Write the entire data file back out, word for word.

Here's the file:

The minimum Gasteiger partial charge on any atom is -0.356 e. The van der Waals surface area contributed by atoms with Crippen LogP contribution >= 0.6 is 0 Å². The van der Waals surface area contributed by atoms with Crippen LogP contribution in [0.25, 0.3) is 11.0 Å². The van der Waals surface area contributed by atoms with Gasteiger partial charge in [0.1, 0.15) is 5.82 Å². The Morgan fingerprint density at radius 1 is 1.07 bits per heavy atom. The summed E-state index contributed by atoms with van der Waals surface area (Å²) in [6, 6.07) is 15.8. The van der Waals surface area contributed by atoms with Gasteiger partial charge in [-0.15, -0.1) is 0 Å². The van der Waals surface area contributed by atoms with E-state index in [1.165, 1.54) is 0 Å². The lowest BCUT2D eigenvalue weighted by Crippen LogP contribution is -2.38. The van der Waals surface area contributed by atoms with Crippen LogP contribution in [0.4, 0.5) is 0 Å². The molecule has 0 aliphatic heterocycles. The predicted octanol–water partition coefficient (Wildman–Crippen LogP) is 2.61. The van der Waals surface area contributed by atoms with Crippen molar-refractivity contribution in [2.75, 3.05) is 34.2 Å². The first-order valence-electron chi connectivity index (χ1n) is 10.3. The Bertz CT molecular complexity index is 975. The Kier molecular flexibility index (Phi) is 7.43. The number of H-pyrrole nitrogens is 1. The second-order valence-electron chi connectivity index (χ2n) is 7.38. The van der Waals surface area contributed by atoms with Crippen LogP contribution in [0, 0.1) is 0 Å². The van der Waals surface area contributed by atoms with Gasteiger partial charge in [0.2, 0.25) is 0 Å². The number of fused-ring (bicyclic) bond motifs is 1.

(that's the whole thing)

The minimum Gasteiger partial charge on any atom is -0.356 e. The van der Waals surface area contributed by atoms with Crippen LogP contribution >= 0.6 is 0 Å². The van der Waals surface area contributed by atoms with Crippen LogP contribution in [0.25, 0.3) is 11.0 Å². The van der Waals surface area contributed by atoms with Gasteiger partial charge in [0.1, 0.15) is 5.82 Å². The Morgan fingerprint density at radius 1 is 1.07 bits per heavy atom. The summed E-state index contributed by atoms with van der Waals surface area (Å²) in [6, 6.07) is 15.8. The van der Waals surface area contributed by atoms with Gasteiger partial charge in [-0.15, -0.1) is 0 Å². The van der Waals surface area contributed by atoms with E-state index in [1.165, 1.54) is 0 Å². The lowest BCUT2D eigenvalue weighted by Crippen LogP contribution is -2.38. The van der Waals surface area contributed by atoms with Crippen LogP contribution in [0.4, 0.5) is 0 Å². The molecule has 0 aliphatic heterocycles. The predicted octanol–water partition coefficient (Wildman–Crippen LogP) is 2.61. The van der Waals surface area contributed by atoms with Crippen molar-refractivity contribution in [2.75, 3.05) is 34.2 Å². The first-order valence-electron chi connectivity index (χ1n) is 10.3. The Bertz CT molecular complexity index is 975. The Kier molecular flexibility index (Phi) is 7.43. The number of H-pyrrole nitrogens is 1. The second-order valence-electron chi connectivity index (χ2n) is 7.38. The van der Waals surface area contributed by atoms with Crippen LogP contribution in [0, 0.1) is 0 Å². The van der Waals surface area contributed by atoms with Gasteiger partial charge in [0.2, 0.25) is 0 Å². The number of fused-ring (bicyclic) bond motifs is 1.